Laser technology will launch visitors into space at Greenwich

Last updated at 11:36 18 May 2007

Planetarium dome

Visitors really will see space, the final frontier, when the National Maritime Museum’s new

planetarium opens.

This is the first look inside the centre where the starstruck will be able to sit back and "travel" so far into outer space that the earth becomes a dot and then disappears.

In a mind-boggling description indicating the scale involved, they will be transported to the point only now being reached by the experimental radio waves transmitted by inventor Guglielmo Marconi a century ago.

The 120-seat planetarium, named after its major donor, businessman Peter Harrison, will be the

only one in London after the London Planetarium effectively shut up shop for conventional astronomy last year.

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Images inside the planetarium

The centre at Madame Tussauds now hosts a show featuring film stars and "extra-terrestrials" after the owners claimed there was a lack of interest in stars and planets.

The Greenwich museum, however, is convinced the experience offered by its £1 million laser projector will be a huge hit.

The projector was made by US defence contractor Evans & Sutherland and is only the second of its

kind in the world.

Museum director Roy Clare said: "Because of the

capacity of the laser, you can display more stars than before. You can show whole heavens."

The planetarium is at the heart of a £16million redevelopment of the museum’s Royal Observatory,

funded by the Department for Culture, Media and Sport, the Millennium Commission, Lloyd’s

Register and other donors.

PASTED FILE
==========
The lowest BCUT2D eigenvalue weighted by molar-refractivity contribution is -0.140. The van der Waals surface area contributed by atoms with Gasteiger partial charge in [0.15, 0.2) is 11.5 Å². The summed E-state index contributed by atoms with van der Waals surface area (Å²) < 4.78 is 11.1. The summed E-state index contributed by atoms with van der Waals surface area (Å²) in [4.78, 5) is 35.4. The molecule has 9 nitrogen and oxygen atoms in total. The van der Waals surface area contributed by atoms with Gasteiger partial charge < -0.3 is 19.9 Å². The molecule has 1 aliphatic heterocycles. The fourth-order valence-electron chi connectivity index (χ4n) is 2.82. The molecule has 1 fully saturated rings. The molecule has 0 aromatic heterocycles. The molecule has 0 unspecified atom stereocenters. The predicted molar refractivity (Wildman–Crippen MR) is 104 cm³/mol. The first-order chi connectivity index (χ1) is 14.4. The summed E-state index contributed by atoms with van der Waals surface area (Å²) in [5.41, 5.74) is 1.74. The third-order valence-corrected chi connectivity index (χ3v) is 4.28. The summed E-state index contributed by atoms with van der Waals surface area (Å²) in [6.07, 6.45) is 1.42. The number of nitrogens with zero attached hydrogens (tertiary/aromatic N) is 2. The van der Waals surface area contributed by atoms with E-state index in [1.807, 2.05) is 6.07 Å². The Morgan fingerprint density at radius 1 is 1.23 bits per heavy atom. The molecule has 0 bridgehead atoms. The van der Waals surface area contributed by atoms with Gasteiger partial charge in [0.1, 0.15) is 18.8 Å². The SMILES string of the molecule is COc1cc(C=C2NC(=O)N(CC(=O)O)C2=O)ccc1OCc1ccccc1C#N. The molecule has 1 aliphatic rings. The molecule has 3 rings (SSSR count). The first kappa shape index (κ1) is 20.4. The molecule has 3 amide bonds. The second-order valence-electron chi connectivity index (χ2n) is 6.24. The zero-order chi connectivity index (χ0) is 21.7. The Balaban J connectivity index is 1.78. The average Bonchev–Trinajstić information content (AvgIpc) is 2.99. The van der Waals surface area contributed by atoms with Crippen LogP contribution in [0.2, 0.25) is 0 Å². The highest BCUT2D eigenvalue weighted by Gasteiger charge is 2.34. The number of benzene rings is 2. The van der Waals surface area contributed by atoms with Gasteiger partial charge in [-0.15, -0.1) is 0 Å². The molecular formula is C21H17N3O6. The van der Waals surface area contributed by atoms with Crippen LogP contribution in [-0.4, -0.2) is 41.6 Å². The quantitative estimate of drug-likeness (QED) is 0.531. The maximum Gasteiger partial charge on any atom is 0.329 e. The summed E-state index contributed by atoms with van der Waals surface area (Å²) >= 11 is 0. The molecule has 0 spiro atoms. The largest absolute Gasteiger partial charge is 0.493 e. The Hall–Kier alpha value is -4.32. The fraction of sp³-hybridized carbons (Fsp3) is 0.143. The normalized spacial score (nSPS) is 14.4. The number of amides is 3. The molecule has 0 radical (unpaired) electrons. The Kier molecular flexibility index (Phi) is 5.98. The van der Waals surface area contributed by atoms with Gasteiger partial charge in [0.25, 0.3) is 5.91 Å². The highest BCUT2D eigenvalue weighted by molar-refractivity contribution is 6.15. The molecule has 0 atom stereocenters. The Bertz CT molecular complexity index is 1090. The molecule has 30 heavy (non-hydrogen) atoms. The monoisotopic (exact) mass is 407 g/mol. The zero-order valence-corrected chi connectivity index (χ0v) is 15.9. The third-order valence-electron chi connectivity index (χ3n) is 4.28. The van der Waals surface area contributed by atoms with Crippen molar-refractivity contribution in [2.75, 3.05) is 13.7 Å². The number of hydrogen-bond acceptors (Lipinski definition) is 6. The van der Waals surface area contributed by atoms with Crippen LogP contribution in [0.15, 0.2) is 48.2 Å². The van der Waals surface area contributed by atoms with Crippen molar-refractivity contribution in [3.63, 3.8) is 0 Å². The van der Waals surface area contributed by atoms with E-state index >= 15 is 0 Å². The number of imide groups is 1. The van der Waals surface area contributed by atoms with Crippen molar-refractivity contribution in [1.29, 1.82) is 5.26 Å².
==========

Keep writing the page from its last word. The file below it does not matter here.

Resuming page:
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Buildings once so dilapidated that water would cascade through the ceilings when it rained have

galleries telling the history of astronomy and interactive displays where visitors can learn about the effects of gravity and how a space

probe is built.

Historic instruments explain humanity’s early understanding of the planets.

Visitors will be invited to feel a 4.5 billion-year-old meteorite, billed as "the oldest

thing you will ever touch".

In a special learning centre, children will be able to view the night sky by day thanks to remote telescopes in Australia and Hawaii.

Much of the planetarium is below ground level but its projection dome is clearly visible thanks

to a 45-tonne, bronze-clad roof that juts into the sky.

The structure’s geometry is based on celestial coordinates: it stands astride the Prime Meridian (zero degrees longitude) and its south side points towards the Pole Star.

Astronomers started work at Greenwich, once home of the Royal Navy, because in the 17th century the stars and planets held the key to marine navigation.

The observatory was part of the mission to determine longitude, the story told by Dava Sobel in a best-selling book.

The new Royal Observatory will be opened by the

Queen on Tuesday and will be open to the public from next Friday.

Highlights include:

• The Gibeon meteorite, which landed 4.5 billion years ago: "The oldest thing you will ever touch."

• A soundscape of music composed by Martyn Ware, formerly of Heaven 17, from the noise of pulsars, solar winds and Shuttle launches.

• Grand orrery of 1780. A mechanical model of the solar system as understood in the 18th century, with earth and only five planets.

• The burning lens and thermometers used by

William Herschel, who discovered Uranus, to detect infrared light.

• The chance to build a space probe and see whether it flies in an interactive game.

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